Six minutes remained when Mo’unga converted Mori’s try, and it was probably the longest six minutes of the players and coaching staff of Brave Lupus’s lives as the Wild Knights responded furiously, eventually busting the defence for Osada to finish the most important ‘non’ try of the season.

With Rikiya Matsuda preparing to line up the conversion, and his teammates celebrating, play was called to a halt after the TMO advised of a possible forward pass.

The decision landed in favour of Brave Lupus, completing a revival begun when Blackadder arrived to take over
the reins at the start of the ill-fated 2019-20 season.

It was the first title of the former All Black captain’s coaching career.

The win also allowed his prize recruit, Mo’unga, to outdo former All Black colleagues, Beauden Barrett and Damien McKenzie, who had both been unable to topple the Wild Knights in finals during their stints with Tokyo Suntory Sungoliath.

Unbeaten for the season before the decider, Saitama was denied a seventh title, after back-to-back final defeats, as Brave Lupus joined them on six championships, with today being their first triumph since the 2009-10 campaign.

The size of the crowd, 13,000 more than attended the corresponding game last season, took overall attendance
for the competition beyond 1,100,000 – a 350,000 increase on last term –making the third edition of the league,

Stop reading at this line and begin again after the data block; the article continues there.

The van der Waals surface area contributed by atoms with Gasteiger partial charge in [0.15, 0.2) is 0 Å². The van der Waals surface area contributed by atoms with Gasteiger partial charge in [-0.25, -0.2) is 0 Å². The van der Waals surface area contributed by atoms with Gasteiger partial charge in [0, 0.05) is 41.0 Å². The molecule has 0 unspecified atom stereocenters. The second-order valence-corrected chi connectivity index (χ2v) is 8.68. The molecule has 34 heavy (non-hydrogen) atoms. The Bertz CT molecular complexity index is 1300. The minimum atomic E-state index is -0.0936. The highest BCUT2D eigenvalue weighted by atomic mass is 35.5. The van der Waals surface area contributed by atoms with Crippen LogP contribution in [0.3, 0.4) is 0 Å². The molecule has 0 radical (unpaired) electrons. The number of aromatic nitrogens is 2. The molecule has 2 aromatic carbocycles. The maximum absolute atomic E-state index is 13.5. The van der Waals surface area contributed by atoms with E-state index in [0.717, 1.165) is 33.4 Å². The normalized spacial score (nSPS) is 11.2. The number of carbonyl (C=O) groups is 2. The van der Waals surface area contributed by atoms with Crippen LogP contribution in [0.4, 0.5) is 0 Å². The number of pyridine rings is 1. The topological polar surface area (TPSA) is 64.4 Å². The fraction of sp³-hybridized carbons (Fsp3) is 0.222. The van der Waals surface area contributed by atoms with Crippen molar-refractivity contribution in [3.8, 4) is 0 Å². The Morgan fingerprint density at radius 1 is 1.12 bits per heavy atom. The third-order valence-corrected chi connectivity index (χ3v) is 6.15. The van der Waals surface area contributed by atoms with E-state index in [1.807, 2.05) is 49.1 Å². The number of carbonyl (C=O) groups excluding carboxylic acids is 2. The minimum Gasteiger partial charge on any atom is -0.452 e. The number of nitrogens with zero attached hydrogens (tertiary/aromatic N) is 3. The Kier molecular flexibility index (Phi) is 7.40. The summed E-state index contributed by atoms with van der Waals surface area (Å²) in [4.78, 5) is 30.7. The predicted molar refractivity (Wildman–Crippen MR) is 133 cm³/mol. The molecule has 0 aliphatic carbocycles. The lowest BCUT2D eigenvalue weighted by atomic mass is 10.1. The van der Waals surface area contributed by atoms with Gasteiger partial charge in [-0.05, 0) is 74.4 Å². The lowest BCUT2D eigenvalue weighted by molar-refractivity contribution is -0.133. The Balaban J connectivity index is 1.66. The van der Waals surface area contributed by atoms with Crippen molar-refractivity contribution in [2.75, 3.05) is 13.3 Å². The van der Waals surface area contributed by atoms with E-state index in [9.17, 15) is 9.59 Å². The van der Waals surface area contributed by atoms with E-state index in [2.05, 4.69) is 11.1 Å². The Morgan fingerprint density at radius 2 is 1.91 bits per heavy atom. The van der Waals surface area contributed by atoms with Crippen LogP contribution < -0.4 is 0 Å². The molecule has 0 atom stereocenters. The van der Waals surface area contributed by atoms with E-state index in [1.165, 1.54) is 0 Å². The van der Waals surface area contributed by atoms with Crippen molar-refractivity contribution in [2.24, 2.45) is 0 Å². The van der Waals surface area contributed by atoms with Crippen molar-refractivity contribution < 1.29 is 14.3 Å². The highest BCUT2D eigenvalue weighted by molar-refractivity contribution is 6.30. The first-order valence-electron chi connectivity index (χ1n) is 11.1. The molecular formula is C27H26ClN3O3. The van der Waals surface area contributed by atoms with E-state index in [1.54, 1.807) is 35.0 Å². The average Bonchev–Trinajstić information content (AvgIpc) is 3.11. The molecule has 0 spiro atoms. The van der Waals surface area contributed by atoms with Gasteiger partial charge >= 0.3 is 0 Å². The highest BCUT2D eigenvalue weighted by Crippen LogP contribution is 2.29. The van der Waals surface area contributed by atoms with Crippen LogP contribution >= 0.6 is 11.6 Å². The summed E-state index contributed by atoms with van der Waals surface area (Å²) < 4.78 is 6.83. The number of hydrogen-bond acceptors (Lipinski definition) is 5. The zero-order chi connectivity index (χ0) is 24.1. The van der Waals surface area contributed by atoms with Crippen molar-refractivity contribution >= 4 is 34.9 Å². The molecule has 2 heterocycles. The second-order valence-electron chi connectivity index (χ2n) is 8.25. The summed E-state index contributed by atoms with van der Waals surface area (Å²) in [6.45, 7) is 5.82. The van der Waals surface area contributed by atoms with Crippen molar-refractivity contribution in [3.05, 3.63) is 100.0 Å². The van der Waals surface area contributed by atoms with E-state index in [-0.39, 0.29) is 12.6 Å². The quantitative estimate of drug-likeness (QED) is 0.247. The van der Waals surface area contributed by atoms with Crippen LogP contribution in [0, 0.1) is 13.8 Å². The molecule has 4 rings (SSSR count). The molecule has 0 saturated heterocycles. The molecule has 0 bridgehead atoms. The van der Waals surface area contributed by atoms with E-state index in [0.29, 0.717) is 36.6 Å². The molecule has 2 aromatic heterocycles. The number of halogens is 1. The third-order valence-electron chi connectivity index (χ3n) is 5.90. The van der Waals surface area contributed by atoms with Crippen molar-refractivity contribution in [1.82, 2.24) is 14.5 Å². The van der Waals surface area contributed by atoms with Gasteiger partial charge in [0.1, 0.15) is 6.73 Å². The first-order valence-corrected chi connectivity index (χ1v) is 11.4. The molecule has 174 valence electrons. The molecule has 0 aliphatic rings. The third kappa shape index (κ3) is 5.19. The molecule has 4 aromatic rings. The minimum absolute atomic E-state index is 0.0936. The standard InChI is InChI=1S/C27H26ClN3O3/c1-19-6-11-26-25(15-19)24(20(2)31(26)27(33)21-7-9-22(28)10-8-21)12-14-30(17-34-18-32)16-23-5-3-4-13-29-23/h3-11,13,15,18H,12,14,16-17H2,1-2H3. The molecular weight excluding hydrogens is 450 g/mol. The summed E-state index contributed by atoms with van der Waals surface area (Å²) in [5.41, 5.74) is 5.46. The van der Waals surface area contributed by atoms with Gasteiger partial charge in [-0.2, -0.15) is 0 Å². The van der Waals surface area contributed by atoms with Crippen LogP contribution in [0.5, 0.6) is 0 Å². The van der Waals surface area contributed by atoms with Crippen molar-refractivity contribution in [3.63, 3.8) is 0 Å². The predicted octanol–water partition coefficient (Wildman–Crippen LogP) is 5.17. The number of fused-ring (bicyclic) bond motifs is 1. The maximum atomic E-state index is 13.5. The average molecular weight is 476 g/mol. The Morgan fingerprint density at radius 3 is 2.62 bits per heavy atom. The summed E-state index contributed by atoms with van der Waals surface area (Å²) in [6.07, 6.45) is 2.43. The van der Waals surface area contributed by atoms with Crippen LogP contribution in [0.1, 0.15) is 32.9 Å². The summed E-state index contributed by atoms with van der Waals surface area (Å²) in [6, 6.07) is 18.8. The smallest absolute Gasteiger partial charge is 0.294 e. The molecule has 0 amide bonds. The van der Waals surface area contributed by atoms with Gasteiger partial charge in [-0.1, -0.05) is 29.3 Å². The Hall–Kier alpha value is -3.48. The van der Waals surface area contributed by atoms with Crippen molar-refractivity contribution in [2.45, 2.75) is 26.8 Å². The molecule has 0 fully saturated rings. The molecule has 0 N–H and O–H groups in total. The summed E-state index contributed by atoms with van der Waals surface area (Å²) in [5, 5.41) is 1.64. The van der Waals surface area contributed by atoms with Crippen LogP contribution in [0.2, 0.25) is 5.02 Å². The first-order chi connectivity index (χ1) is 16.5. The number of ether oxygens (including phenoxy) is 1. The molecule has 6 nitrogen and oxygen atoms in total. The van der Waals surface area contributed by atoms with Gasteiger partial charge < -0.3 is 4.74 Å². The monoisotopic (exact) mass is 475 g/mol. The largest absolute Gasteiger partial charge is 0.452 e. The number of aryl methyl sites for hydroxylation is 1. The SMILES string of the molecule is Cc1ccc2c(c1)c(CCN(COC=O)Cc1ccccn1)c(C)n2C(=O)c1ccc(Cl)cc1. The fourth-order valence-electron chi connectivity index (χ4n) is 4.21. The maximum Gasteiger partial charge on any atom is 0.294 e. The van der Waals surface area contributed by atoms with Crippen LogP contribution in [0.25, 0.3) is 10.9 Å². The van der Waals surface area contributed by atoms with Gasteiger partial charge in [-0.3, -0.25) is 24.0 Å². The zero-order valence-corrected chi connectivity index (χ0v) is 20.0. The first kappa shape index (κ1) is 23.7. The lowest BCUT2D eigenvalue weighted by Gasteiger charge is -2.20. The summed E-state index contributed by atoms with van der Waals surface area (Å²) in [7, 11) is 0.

it’s best yet.

Third & Fourth Playoff

Tokyo Suntory Sungoliath and Yokohama Canon Eagles reprised their thriller from the regular season as Sungoliath
claimed third in an exciting contest, getting home 40-33 following a last-minute try by wing Shota Emi.

Yokohama had won the earlier match 37-35 after rallying from a 35-10 halftime deficit, clinching the win with a
penalty in referee’s time by ex-Brave Blossoms flyhalf Yu Tamura.

That win had come at a critical juncture in the Eagles run to the semifinals.

This time, the dramatic outcome fell Suntory’s way, with Emi’s try, in the 80th minute of playing time, getting his
side over the line after they had at one point in the first half trailed 26-7.

The wing’s try was Suntory’s second in the last five minutes, after backrow Tamati Ioane had found his way to the goal-line for the second time to level the game 33-33.

Yokohama were made to rue the yellow card awarded against Mitchell Brown, with the New Zealander being the
recipient on behalf of his side, after the Eagles conceded a series of penalties trying to fend off Suntory’s late surge.
The Eagles were in front 33-28 at the time of the second rower’s departure but couldn’t hold out with 14 men.

Defeat was especially tough on Eagles wing Matsui Chihito who had had a fine day at the ‘office’, bagging a hattrick
in just his fifth appearance of the season.

The 29-year-old’s contribution had his side on course to repeat last year’s third-place finish, helping the Eagles to
12-point halftime advantage, which they extended to 19 two minutes after the re-start.

But it wasn’t enough.

The Replacement Battle – D-Rocks begin to roll!

Urayasu D-Rocks have taken the first major step on the journey towards fulfilling the club’s stated ambition after
gaining promotion into Division One following a 35-30 win over Hanazono Kintetsu Liners in the second leg of their
Replacement Battle.